Denis Peirce: Crawdad bite is on | TheUnion.com

Denis Peirce: Crawdad bite is on

Denis Peirce
Columnist

In a typical year, the bass spawn in our north state lakes will peak in late April. Following this year’s winter, the timing has been pushed back a few weeks. Currently we are seeing a mix of pre-spawn and post-spawn fish in our local lakes. Needless to say, the fishing has been quite good.

In the cold water of winter, bass fishing techniques are centered on slow presentations for lethargic bass. As the waters warm and the fish get more active they will travel a distance to chase down a fleeing item to eat.

Last week I interviewed Damon Witt, professional tournament bass angler and fishing guide. He is on the water daily and had some interesting insights into his approach to current bass fishing. In the winter he will spend as much as an hour in one area, targeting fish he has seen on his electronics. Cold water fish do not eat as often and you often need to put the bait right on their nose to get them to eat. Now that the water is warming they are active and he will spend at most 15 minutes targeting a location. If the fish are not actively feeding he continues to move along the shore line rapidly fishing the area with quick moving lures.

One observation he made about fishing Folsom Lake last week was the crawdads had come out of winter hibernation. Bass love to eat crawdads if they are available. Damon lives in the Sacramento area and frequently guides on Folsom Lake. For the first time this year he caught bass that had been feeding on crawdads. The tell-tale signs are bits of crawdad shell the bass have coughed up when he has them in the live well of his boat.

Bass love to eat crawdads if they are available.

During the drought the exposed side of reservoirs grew grass. Damon’s observation is that he seldom sees spawning beds in flooded grass. The spawning activity is much more likely to take place on a clean bottom.

We have three kinds of bass in our area, largemouth, smallmouth and spotted bass. Of the three the spotted bass tend to be “pack” feeders during the warm water months post spawn. Damon targets these feeding schools of spots which are constantly on the move looking for bait fish. To find them he looks for feeding birds if they are around. An important clue is wind direction. The down wind shores of lakes are prime feeding locations. Wind moves the surface water and piles it up against the shore. This concentrates the surface food chain and subsequently the bait fish and predators. The bass know this and they search the down wind banks regularly. An active wind is a good indicator but a recent wind can have a residual effect.

The main take away from my conversation with Damon was this is the season to cover a lot of water and this is the best time of year for numbers of fish.

TOP LURES A GOOD CHOICE

Local bass angler Ed Everhart has been spending a lot of time on our local lakes. Recently he was on Scotts Flat and did very well. The “top water bite” has come on. As a searching technique, throwing top water lures is a good choice, especially in low light conditions.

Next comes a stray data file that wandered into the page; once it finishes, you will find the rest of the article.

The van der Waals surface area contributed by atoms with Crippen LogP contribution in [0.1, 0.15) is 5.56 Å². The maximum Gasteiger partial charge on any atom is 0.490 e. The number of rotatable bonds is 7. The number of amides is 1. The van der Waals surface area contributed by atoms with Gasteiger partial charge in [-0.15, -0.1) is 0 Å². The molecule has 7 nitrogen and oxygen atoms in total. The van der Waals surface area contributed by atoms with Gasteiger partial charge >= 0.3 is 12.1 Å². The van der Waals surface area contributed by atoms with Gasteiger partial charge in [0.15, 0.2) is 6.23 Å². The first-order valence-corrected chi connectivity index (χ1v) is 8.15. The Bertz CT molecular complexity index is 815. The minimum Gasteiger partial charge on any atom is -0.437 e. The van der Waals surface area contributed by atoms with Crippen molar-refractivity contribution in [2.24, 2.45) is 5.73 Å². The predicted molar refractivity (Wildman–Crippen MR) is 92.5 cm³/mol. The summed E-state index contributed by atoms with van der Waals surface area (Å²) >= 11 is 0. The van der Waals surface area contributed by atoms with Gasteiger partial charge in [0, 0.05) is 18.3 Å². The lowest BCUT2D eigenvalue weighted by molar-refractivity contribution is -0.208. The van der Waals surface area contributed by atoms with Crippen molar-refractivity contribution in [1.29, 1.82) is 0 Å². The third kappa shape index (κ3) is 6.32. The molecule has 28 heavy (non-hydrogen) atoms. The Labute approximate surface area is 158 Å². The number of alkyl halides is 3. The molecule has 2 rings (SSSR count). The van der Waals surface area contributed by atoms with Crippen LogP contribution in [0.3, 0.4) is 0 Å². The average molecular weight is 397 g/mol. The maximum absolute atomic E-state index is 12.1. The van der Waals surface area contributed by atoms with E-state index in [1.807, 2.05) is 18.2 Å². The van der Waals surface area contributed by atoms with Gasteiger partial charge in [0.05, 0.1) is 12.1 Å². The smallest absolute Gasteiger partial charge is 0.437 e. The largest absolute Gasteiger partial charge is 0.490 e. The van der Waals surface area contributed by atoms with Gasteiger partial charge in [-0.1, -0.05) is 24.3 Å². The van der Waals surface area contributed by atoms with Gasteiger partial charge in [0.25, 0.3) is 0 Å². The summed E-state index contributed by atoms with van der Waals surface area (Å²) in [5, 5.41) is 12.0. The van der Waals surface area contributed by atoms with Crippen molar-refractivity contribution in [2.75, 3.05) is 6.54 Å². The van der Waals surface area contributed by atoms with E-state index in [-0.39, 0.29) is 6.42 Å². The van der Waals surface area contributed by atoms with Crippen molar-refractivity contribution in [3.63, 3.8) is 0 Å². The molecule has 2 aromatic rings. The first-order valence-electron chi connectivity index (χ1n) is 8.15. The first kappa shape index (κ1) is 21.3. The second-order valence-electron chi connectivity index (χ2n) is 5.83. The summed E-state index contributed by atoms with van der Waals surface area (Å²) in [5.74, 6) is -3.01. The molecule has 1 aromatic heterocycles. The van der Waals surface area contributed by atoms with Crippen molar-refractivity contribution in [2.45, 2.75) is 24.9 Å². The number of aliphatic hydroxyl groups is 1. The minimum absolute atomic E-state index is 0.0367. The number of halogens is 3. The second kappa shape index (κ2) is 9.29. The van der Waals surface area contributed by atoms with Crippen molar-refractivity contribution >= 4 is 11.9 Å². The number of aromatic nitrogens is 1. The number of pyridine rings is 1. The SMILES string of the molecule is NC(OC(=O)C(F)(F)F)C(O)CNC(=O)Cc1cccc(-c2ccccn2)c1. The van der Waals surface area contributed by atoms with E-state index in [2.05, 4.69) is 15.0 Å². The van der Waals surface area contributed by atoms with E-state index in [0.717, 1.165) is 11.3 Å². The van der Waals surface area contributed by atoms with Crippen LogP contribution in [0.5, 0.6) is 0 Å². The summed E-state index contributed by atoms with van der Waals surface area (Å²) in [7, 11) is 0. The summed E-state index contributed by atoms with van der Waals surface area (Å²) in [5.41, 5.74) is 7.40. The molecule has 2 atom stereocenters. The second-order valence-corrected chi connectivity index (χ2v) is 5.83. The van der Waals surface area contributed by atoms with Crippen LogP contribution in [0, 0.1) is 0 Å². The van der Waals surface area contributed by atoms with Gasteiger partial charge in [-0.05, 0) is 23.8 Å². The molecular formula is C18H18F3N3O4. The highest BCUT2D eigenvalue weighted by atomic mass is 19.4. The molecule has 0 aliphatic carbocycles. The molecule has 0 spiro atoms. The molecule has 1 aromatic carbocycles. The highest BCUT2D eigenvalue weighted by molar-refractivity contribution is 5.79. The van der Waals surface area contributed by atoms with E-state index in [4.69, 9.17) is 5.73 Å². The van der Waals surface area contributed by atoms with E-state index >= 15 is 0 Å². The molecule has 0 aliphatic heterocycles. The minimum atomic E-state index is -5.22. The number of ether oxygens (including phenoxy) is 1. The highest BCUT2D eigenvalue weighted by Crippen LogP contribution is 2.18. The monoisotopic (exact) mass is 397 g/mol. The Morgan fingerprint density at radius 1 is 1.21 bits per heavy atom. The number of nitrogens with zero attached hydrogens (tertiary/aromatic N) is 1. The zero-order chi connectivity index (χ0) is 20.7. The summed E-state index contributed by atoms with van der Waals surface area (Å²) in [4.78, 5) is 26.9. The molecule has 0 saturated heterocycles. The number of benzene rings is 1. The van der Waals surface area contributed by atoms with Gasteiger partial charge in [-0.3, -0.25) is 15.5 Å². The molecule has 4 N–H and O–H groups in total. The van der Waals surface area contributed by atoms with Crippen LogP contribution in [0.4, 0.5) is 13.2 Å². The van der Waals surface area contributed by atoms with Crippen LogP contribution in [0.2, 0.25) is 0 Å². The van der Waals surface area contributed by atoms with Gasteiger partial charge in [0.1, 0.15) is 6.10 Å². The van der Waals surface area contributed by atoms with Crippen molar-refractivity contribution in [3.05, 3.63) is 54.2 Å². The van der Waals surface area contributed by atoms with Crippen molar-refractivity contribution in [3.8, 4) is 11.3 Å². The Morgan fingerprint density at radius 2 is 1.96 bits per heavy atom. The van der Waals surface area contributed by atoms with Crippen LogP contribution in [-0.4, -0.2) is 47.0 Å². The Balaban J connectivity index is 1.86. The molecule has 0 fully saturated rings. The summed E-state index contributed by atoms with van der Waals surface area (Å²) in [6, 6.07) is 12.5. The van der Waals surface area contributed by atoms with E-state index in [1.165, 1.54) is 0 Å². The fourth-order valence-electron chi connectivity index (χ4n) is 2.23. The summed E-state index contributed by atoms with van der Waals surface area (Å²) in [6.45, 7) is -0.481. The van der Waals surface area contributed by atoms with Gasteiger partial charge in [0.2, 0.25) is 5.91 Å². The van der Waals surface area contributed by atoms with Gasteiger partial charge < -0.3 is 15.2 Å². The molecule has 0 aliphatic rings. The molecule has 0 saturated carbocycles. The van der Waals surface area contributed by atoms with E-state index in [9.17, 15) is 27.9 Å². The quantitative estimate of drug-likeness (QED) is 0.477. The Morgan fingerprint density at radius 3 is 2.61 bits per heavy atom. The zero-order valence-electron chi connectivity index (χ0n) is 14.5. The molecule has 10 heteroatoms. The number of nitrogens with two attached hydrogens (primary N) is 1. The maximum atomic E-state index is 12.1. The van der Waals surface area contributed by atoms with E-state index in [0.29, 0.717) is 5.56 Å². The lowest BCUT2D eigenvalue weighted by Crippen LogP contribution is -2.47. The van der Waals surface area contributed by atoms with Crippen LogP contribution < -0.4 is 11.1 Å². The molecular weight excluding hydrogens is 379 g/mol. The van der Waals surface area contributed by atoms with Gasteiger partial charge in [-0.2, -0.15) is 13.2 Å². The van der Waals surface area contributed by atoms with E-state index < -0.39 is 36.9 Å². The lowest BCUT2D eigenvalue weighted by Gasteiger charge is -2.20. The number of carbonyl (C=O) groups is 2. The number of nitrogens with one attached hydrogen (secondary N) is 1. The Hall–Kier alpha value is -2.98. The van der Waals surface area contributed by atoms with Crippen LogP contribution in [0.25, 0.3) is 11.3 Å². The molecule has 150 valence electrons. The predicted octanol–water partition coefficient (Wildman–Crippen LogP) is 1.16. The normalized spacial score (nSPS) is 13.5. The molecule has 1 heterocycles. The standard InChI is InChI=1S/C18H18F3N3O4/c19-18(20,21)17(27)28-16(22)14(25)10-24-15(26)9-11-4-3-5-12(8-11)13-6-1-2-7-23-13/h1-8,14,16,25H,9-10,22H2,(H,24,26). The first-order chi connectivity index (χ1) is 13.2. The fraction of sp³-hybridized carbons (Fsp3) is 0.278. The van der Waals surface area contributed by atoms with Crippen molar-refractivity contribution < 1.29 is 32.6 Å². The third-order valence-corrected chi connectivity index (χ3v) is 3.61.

He commented that he was seeing both pre and post spawn bass around the lake. He did well targeting any flooded brush or trees.

Recently I was the weigh master for a bass tournament at Collins Lake. The winning bass in that contest was 9.60 pound bass. It was caught midday with a “Senko” worm in the flooded brush on the east side of the lake close to the dam. This angler immediately brought the fish in to be weighed and promptly returned it to the location where it was caught. It was the largest bass I have ever had my hands on.

Another species of fish that local anglers are anticipating is American Shad. These fish migrate from the ocean to spawn in rivers. One of the indicators that they should be present is the cottonwood trees putting out their white cotton. I saw this recently in Penn Valley.

To date, the Yuba and Feather Rivers have given up a few shad but no significant numbers. Justin Leonard reports a few fish being taken in the lowest reaches of the Yuba River. These fish have come to anglers moving up the river by boat from the Feather River. Justin also mentioned that there are some significant navigation hazards just below the surface on the lower Yuba.

Tom Page fished the lowest part of the Yuba last weekend picking up only two fish for a days effort. He had reports from the Miller Park area of Sacramento that there were shad on the lower American River.

Most years the shad run is fully on by Memorial Day weekend. With other species of fish a bit behind schedule, hopefully we will get a good shad run arriving in the near future.

Denis Peirce writes a fishing column for The Union’s Outdoors section and is host of “The KNCO Fishing & Outdoor Report,” which airs 6-7 p.m. Fridays and 5-6 a.m. Saturdays on 830-AM radio. Contact him via his website at http://www.trollingflies.com.


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